Interview with DAVID STEPHEN, Representative of the United Nations Secretary-General for Somalia

Report
from The New Humanitarian
Published on 24 Mar 2000
[ This document from an external source is distributed by IRIN for background information. ]
Source: UNDP Somalia
Dated: Friday 24 March 2000

Latest on Djibouti peace initiative

On Tuesday, a diverse group of Somalis kicked off a five-day meeting at the Sheraton hotel in Djibouti's capital to talk about the upcoming Somali National Peace Conference. They are exploring ideas, issues, and agenda priorities for the peace conference - hosted by Djibouti - which will begin in April. David Stephen is currently in Djibouti, and spoke to the UN in Somalia newspage on Thursday about what's happening.

Q. How is the meeting going?

A. About 50 Somalis from all parts of the country who have relevant experience have come together to offer advice to Djibouti before the peace conference. No one is specially mandated and no one is representing anyone else. Everyone comes in their own capacity. They've started addressing the key questions of property, disarmament, how delegates should be appointed to the Somali National Peace Conference. It's non-binding advice, but they're making recommendations to the Djibouti government, which is listening.

Q. Mogadishu faction leader Hussein Aideed is the latest in a string of Somali leaders (including the self-declared presidents of Puntland and Somaliland) who say they are pulling out of the Djibouti peace initiative.

What do you make of this?

A. They haven't actually said they won't participate. They've made hostile noises, but since it's not clear yet what the peace talks will involve, they can't really say they won't participate. No invitations have gone out, no agenda has been set. In the case of those leaders with established structuers, they are afraid that those might be threatened. They are agitating to be sure their case is not forgotten, as I see it. But you can't really say certain leaders have pulled out of the talks since there's nothing to pull out of yet.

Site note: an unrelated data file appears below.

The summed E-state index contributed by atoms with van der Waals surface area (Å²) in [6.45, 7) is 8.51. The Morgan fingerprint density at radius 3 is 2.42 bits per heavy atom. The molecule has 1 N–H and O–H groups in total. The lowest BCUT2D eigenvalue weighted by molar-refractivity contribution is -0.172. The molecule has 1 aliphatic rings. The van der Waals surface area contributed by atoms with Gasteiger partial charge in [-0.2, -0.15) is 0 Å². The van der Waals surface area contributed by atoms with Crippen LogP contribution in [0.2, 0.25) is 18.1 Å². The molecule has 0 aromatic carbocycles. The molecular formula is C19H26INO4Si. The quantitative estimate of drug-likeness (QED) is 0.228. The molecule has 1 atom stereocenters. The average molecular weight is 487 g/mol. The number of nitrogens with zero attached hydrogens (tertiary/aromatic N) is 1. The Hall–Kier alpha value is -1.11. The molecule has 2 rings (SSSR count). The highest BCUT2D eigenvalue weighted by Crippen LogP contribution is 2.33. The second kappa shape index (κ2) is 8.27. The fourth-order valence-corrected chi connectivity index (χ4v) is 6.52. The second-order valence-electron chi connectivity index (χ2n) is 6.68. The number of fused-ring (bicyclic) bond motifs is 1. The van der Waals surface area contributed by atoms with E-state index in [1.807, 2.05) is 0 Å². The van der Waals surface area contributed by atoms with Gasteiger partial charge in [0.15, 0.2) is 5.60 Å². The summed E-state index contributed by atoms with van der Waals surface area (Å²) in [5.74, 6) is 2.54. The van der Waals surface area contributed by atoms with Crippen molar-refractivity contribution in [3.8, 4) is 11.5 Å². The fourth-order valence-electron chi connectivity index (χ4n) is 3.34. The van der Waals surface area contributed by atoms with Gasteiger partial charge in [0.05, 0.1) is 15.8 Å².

Q. There has been some talk of an alternate peace plan, brokered by Libya. What do you know about Libya's role in this matter?

A. This comes solely from Hussein Aideed, and it received great publicity recently through the media. As far as I know, the Libyan government has not said anything in public. So I can't comment on what Hussein Aideed says the Libyans are planning - we'll need to hear from the Libyans themselves.

Q. Realistically, if the Somali peace conference does go forward, what's the most we can hope for in terms of results?

A. What a lot of people don't understand is that this is not another power sharing agreement for faction leaders. These talks bring together the whole society, to come up with a framework for governance. Now, that is extremely ambitious. There have been 12 failed agreements between faction leaders so far, so this is an attempt to get something more lasting by mobilizing elements of society other than faction leaders. Whether to include faction leaders is a matter for Djibouti to decide. Originally, the president said faction leaders who are willing to exhibit democratic means would be welcome to take part. Is building a new government realistic? There really can be no other goal. If it's not realistic, then Somalia is doomed to its current situation forever.

[ENDS]

[This item is distributed in the "extra" service of the UN's IRIN information service, but may not neccessarily reflect the views of the United Nations. For feedback, further information or free subscriptions, contact IRIN at fax: +254 2 622129 or e-mail irin@ocha.unon.org. Photos, maps and links at http://www.reliefweb.int/IRIN ]